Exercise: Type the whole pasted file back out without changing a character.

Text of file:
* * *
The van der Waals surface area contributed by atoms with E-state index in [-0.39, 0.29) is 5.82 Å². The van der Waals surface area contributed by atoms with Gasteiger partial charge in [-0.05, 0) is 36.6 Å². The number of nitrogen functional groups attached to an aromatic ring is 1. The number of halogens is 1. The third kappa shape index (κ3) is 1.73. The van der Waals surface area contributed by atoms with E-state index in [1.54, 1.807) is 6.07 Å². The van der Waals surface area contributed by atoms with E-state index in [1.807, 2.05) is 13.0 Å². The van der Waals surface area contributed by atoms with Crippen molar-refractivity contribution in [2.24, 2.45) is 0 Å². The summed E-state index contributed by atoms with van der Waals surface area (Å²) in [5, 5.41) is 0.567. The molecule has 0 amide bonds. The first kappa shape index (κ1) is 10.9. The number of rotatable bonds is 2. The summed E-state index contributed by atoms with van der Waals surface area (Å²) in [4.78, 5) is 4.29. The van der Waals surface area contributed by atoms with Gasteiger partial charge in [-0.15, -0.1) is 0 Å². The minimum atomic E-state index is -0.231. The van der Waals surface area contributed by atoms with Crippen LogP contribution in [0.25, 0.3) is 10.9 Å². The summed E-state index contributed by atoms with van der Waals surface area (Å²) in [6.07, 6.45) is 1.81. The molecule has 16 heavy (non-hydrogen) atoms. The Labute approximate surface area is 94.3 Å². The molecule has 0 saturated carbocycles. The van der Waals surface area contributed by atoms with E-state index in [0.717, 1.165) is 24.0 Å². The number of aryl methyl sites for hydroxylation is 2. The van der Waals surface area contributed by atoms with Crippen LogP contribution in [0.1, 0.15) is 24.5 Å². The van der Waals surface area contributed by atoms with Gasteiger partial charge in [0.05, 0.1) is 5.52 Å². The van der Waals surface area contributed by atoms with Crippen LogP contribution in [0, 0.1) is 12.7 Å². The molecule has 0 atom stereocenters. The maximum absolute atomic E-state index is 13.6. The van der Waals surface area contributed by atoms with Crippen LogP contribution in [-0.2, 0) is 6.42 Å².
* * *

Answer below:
The van der Waals surface area contributed by atoms with E-state index in [-0.39, 0.29) is 5.82 Å². The van der Waals surface area contributed by atoms with Gasteiger partial charge in [-0.05, 0) is 36.6 Å². The number of nitrogen functional groups attached to an aromatic ring is 1. The number of halogens is 1. The third kappa shape index (κ3) is 1.73. The van der Waals surface area contributed by atoms with E-state index in [1.54, 1.807) is 6.07 Å². The van der Waals surface area contributed by atoms with E-state index in [1.807, 2.05) is 13.0 Å². The van der Waals surface area contributed by atoms with Crippen molar-refractivity contribution in [2.24, 2.45) is 0 Å². The summed E-state index contributed by atoms with van der Waals surface area (Å²) in [5, 5.41) is 0.567. The molecule has 0 amide bonds. The first kappa shape index (κ1) is 10.9. The number of rotatable bonds is 2. The summed E-state index contributed by atoms with van der Waals surface area (Å²) in [4.78, 5) is 4.29. The van der Waals surface area contributed by atoms with Gasteiger partial charge in [-0.15, -0.1) is 0 Å². The minimum atomic E-state index is -0.231. The van der Waals surface area contributed by atoms with Crippen LogP contribution in [0.25, 0.3) is 10.9 Å². The summed E-state index contributed by atoms with van der Waals surface area (Å²) in [6.07, 6.45) is 1.81. The molecule has 16 heavy (non-hydrogen) atoms. The Labute approximate surface area is 94.3 Å². The molecule has 0 saturated carbocycles. The van der Waals surface area contributed by atoms with E-state index in [0.717, 1.165) is 24.0 Å². The number of aryl methyl sites for hydroxylation is 2. The van der Waals surface area contributed by atoms with Crippen LogP contribution in [0.1, 0.15) is 24.5 Å². The van der Waals surface area contributed by atoms with Gasteiger partial charge in [0.05, 0.1) is 5.52 Å². The van der Waals surface area contributed by atoms with Crippen LogP contribution in [0, 0.1) is 12.7 Å². The molecule has 0 atom stereocenters. The maximum absolute atomic E-state index is 13.6. The van der Waals surface area contributed by atoms with Crippen LogP contribution in [-0.2, 0) is 6.42 Å².